The bare bones about osteoporosis
It is estimated 34 million people are at risk of developing osteoporosis. Each year in the U.S., nearly 1.5 million bone fractures occur related to osteoporosis. In 1999, approximately 320,000 people experienced hip fractures; this number is expected to increase to 440,000 by the year 2025. Unfortunately, only 20-percent of those who experience one of these fractures pursue follow-up treatment for osteoporosis.
Ninety-percent of women over the age of 75 have osteoporosis. Of those elderly patients who experience a hip fracture, as many as 40 percent die within one year of suffering the fracture. Post-menopausal women can lose up to 20 percent of their bone mass in the first five to seven years following menopause.
With these high statistics, osteoporosis needs to be taken seriously and prevention measures should be implemented.
What is osteoporosis?
Osteoporosis means "porous bones” and people with the condition have weak and brittle bones that can fracture with only a small amount of stress such as bending over or coughing. The most common fractures occur in the spine, hip and wrists. More than 10 million Americans have osteoporosis and approximately half of women age 50 and over will have at least one osteoporosis-related fracture in their lifetime. Women also are twice as likely as men to have osteoporosis after the age of 50.
Most people don’t know they have osteoporosis until they have a fracture. However, there are several subtle but serious warning signs to look out for. A stooped posture, loss of height and chronic back pain are all signs of bone loss and possible minor fractures that are related to osteoporosis.
Causes and Risk Factors
Our bones constantly are being rebuilt throughout our lifetime. Bones are made up of collagen, a protein that provides the basic framework, and calcium phosphate, a mineral that hardens the bone. Our bone mass peaks at age 30 and begins to slightly deteriorate and we lose more bone than we replace. Those with a high peak bone mass are less likely to develop osteoporosis than those with a lower peak bone mass. Low amounts of calcium also affect bone mass and density and can increase the chances of developing osteoporosis. There also are several other risk factors to consider:
- Tobacco use – Smoking is linked to decreased bone density. Additionally, smokers typically are thinner than nonsmokers, tend to drink more alcohol and may be less physically active.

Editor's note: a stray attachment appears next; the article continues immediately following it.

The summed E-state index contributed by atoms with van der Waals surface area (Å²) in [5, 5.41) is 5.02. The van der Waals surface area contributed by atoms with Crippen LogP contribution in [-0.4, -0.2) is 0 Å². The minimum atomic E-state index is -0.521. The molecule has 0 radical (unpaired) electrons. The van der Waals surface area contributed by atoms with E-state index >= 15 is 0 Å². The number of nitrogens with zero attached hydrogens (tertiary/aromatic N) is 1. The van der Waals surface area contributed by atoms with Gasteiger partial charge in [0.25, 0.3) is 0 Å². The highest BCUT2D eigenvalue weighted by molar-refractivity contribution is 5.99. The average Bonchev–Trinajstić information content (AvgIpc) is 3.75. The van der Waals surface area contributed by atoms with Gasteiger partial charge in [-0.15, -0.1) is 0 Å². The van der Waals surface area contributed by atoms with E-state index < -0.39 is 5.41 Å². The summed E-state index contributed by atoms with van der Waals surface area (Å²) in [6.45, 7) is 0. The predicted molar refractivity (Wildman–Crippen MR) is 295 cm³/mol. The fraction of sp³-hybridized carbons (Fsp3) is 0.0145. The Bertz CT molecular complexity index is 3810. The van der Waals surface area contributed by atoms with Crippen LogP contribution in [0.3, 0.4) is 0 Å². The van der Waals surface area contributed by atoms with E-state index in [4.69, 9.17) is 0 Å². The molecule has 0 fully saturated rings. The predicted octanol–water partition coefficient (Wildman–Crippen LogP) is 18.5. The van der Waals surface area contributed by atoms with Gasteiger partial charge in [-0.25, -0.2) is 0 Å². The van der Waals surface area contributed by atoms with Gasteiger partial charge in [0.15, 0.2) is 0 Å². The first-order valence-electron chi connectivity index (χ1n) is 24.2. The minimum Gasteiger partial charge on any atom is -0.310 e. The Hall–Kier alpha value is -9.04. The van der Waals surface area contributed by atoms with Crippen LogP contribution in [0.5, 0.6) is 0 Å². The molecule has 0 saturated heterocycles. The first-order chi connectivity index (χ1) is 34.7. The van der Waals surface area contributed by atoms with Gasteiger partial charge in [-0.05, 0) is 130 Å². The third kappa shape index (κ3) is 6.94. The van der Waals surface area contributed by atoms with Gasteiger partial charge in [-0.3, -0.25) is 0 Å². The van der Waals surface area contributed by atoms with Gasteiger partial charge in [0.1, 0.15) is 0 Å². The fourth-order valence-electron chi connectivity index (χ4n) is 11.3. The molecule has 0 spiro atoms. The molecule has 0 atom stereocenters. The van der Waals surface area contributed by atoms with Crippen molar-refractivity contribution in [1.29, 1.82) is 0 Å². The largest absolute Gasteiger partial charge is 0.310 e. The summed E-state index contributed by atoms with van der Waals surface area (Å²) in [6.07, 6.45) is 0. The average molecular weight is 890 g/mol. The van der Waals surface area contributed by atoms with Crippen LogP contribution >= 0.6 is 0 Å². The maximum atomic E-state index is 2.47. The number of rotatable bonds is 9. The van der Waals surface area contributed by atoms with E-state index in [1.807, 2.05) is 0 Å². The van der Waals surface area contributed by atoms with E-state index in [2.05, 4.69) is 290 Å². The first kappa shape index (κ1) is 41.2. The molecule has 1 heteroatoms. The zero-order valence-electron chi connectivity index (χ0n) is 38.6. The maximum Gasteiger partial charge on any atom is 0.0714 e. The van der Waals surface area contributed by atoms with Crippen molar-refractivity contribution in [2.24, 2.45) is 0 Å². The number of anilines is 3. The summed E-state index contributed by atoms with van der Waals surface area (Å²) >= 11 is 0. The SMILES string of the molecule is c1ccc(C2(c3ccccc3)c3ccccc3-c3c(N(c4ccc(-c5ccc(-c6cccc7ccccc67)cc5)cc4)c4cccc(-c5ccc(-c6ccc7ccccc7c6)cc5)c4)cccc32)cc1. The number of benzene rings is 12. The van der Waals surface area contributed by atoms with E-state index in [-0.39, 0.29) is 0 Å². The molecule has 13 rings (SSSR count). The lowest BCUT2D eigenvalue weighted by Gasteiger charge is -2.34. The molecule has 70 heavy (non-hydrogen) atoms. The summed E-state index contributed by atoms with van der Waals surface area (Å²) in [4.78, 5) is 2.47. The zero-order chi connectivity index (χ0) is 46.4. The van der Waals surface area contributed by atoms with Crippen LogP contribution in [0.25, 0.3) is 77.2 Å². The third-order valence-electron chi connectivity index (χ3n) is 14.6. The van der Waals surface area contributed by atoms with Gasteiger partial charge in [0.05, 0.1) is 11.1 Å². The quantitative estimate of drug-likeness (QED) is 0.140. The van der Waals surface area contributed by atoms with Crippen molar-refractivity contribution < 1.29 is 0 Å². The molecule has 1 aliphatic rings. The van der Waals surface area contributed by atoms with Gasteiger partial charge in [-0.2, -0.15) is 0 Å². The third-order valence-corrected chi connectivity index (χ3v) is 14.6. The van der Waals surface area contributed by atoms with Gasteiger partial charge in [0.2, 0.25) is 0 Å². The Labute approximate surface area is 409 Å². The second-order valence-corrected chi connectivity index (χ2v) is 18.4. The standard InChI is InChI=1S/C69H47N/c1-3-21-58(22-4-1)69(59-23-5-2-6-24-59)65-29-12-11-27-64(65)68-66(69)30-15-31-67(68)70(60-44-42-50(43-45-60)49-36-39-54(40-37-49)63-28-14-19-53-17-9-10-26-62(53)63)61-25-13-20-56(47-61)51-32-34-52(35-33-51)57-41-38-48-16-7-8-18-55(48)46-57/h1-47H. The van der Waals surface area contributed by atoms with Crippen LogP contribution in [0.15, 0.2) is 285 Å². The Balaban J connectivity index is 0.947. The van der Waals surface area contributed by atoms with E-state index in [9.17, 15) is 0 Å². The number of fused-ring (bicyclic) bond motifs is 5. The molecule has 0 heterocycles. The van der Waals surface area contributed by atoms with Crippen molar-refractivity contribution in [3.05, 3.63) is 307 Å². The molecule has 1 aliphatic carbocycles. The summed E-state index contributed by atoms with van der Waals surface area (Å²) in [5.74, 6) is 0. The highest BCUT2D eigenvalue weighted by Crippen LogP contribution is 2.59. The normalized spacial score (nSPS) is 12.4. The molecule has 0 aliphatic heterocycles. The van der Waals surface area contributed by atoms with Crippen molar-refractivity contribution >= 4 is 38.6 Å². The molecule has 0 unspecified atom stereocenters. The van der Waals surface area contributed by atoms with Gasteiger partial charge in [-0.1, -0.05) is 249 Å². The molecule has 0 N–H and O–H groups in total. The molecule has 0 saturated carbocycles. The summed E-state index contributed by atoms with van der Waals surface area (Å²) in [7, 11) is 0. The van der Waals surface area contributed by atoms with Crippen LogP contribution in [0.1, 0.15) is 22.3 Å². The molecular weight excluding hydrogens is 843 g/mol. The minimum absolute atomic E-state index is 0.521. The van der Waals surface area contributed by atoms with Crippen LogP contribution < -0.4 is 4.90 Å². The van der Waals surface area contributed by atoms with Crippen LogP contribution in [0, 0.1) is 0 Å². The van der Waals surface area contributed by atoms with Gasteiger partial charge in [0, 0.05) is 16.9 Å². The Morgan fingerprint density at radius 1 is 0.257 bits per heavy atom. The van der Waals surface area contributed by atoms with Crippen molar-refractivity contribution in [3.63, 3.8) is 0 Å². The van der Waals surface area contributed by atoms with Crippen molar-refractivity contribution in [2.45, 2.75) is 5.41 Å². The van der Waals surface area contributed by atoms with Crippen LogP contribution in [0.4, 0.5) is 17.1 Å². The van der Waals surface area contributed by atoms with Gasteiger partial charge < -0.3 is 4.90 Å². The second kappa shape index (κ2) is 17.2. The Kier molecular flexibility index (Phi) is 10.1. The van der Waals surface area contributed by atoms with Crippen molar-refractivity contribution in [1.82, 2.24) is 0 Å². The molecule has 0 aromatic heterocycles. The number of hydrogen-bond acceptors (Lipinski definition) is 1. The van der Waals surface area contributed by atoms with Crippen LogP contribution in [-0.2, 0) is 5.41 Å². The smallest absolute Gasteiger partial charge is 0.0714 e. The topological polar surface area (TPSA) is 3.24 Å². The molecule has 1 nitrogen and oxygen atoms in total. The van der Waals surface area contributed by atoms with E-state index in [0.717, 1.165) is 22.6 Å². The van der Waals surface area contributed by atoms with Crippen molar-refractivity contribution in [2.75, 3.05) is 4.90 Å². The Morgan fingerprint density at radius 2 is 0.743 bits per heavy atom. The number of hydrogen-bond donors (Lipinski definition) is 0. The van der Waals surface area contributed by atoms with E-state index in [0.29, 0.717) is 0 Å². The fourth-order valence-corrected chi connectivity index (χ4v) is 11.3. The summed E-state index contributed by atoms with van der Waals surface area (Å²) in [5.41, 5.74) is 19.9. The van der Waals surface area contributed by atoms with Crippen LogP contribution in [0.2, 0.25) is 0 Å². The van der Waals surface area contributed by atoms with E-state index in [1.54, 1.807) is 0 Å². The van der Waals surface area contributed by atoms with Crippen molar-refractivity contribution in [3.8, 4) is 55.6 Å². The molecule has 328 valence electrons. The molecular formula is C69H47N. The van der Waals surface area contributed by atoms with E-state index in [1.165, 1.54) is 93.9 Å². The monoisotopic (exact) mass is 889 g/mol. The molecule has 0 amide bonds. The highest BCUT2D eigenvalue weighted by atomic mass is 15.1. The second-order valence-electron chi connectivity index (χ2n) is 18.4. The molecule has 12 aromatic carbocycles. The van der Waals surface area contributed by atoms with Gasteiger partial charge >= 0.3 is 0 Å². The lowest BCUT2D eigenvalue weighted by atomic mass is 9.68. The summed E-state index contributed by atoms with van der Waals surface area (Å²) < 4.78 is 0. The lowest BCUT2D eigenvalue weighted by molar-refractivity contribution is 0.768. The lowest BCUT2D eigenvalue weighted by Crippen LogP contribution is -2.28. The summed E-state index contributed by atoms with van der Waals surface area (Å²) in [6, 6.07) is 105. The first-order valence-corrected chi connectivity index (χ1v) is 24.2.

- Eating disorders – Anorexia nervosa and bulimia both lead to lower bone density and can impact the amount of calcium and vitamin D the body receives.
- Inactive lifestyle – Individuals who are less active have weaker bones than those who exercise regularly. Any weight-bearing exercise is beneficial for your bones. Walking, running, jumping, dancing and weightlifting seem particularly helpful for creating healthy bones.
- Excess alcohol consumption – Having more than two alcoholic drinks a day on a regular basis increases the risk of osteoporosis because alcohol can interfere with the body's ability to absorb calcium.
- Risk factors you can’t avoid – Being a woman, being Asian or white, having a thin frame and being over the age of 65 are all factors that put you at greater risk of developing osteoporosis. Luckily, there are several steps to help prevent osteoporosis and the fractures it causes.
There are several medications and hormones that can help treat osteoporosis but the best treatment is prevention. Try to eat foods that are rich in calcium and vitamin D – milk, fish and leafy greens are great sources. Exercising regularly with a combination of strength training and weight-bearing exercises helps keep bones strong and supports the important muscles around them. Finally, if you are a woman over the age of 65 or a man over the age of 70, be sure to visit a doctor to get a bone density test to make sure your bones are strong and healthy and catch any possible signs of osteoporosis.
Angelo Pappas, M.P.T., is licensed physical therapist with a master’s degree in physical therapy and is the program manager of FMC’s Geriatric Fracture Program.